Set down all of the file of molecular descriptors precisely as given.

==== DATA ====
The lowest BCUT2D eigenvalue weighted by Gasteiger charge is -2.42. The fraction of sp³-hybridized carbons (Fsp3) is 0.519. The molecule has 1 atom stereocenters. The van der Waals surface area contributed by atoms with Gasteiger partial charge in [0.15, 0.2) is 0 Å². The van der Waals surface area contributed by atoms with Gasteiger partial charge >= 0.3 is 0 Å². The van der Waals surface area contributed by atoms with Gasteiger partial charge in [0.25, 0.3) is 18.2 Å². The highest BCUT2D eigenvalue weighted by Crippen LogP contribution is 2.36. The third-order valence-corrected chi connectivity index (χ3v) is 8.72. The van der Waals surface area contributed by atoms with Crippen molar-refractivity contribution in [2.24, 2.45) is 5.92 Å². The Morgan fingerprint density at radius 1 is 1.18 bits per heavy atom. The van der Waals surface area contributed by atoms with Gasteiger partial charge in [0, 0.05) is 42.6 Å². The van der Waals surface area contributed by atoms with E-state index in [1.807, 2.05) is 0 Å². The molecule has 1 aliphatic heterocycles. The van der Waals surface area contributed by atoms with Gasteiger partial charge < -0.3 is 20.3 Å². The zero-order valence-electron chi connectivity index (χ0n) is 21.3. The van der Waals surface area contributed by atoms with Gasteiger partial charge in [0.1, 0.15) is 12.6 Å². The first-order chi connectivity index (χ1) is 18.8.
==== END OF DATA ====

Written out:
The lowest BCUT2D eigenvalue weighted by Gasteiger charge is -2.42. The fraction of sp³-hybridized carbons (Fsp3) is 0.519. The molecule has 1 atom stereocenters. The van der Waals surface area contributed by atoms with Gasteiger partial charge in [0.15, 0.2) is 0 Å². The van der Waals surface area contributed by atoms with Gasteiger partial charge >= 0.3 is 0 Å². The van der Waals surface area contributed by atoms with Gasteiger partial charge in [0.25, 0.3) is 18.2 Å². The highest BCUT2D eigenvalue weighted by Crippen LogP contribution is 2.36. The third-order valence-corrected chi connectivity index (χ3v) is 8.72. The van der Waals surface area contributed by atoms with Crippen molar-refractivity contribution in [2.24, 2.45) is 5.92 Å². The Morgan fingerprint density at radius 1 is 1.18 bits per heavy atom. The van der Waals surface area contributed by atoms with Gasteiger partial charge in [0, 0.05) is 42.6 Å². The van der Waals surface area contributed by atoms with E-state index in [1.807, 2.05) is 0 Å². The molecule has 1 aliphatic heterocycles. The van der Waals surface area contributed by atoms with Gasteiger partial charge < -0.3 is 20.3 Å². The zero-order valence-electron chi connectivity index (χ0n) is 21.3. The van der Waals surface area contributed by atoms with Gasteiger partial charge in [0.1, 0.15) is 12.6 Å². The first-order chi connectivity index (χ1) is 18.8.